The side of the road.

A summer of outdoor walks: in my midwest neighborhood; in hot and humid Florida during late June; in Deadwood, South Dakota at the end of July; and in Eagle River, Wisconsin the first week of August. Some hikes offered spectacular sights, such as mountains and hills, not found in Illinois. Some provided a temporary respite from other vacationers, a solitary meander allowing me to mutter aloud and not care what expletives dropped from my mouth. The most memorable wasn’t a hike at all because we weren’t allowed to leave our cars (safety concerns, don’t ya know): Bison in Custer State Park. The herd probably numbered a hundred or less. I happened to be reading Empire of the Summer Moon, which described bison at their peak in the early 1800’s running in herds of 4 to 5 million.
Beyond my ken.

The Mickelson Trail (George, not Phil) provided a charming and quite private hike (not another person seen for four miles), the scenery a mixture of the bucolic and the mundane. A pine tree growing straight out of solid rock startled me and the rushing creek accompanying the path silenced all thought.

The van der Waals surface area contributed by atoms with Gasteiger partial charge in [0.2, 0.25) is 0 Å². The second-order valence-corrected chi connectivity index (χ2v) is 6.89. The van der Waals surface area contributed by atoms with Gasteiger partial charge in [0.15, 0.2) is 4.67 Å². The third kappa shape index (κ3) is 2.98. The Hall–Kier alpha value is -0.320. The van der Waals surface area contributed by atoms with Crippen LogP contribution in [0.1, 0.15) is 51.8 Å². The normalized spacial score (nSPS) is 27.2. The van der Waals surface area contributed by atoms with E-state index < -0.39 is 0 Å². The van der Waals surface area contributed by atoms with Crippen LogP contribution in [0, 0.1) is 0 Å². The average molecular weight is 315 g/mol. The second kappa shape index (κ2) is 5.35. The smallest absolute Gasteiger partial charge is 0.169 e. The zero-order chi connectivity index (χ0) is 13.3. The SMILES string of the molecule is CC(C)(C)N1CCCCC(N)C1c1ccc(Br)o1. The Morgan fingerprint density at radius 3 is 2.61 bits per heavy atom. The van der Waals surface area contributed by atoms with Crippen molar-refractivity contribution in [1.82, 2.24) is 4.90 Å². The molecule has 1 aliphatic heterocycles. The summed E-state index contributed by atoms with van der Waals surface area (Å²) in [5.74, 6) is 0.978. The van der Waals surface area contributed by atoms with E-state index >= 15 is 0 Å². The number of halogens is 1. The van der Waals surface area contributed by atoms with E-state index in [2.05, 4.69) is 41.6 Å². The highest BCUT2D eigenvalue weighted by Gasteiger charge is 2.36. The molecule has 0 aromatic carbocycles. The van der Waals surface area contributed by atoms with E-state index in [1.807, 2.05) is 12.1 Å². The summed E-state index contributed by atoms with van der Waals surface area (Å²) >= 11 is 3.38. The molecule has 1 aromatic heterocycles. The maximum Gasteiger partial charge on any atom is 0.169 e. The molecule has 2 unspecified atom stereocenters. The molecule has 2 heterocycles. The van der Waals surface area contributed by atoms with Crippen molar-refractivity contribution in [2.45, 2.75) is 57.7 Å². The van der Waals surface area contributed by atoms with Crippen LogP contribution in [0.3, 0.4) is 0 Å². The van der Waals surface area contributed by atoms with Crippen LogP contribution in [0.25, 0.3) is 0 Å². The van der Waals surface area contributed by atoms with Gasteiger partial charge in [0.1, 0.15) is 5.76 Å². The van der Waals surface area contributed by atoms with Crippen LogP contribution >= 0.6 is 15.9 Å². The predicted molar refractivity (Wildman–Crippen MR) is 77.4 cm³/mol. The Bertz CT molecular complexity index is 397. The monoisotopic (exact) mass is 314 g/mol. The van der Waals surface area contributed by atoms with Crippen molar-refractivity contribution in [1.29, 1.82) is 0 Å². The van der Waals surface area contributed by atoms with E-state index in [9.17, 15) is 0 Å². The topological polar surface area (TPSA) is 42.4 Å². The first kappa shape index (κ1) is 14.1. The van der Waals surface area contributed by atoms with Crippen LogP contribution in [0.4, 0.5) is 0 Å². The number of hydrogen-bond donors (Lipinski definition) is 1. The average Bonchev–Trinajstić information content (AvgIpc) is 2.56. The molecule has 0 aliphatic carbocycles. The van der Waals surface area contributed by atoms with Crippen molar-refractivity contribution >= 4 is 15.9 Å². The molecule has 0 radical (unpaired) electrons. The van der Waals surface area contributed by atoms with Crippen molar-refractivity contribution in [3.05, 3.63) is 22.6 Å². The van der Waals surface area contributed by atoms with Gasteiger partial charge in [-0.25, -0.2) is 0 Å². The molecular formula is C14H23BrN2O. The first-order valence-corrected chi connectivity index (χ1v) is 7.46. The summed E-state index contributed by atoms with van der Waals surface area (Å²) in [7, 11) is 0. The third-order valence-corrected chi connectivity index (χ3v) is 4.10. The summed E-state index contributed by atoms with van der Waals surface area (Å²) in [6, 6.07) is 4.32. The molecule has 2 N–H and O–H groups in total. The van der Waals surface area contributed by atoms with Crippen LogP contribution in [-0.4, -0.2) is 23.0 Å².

The Mickelson Trail

All of these meanderings had one thing in common: weeds. Weeds at the side of the road, weeds in the water, weeds chewed into cud. I saw more weeds during my summer walks than the 19th century bison roaming the prairies. At times, their variety, color or shape stopped me in my tracks to admire and applaud. Planted, planned gardens are beautiful. But this summer of weeds has provided me with a larger sense of the endless wild palette nature serves up, always available just a walk down the road.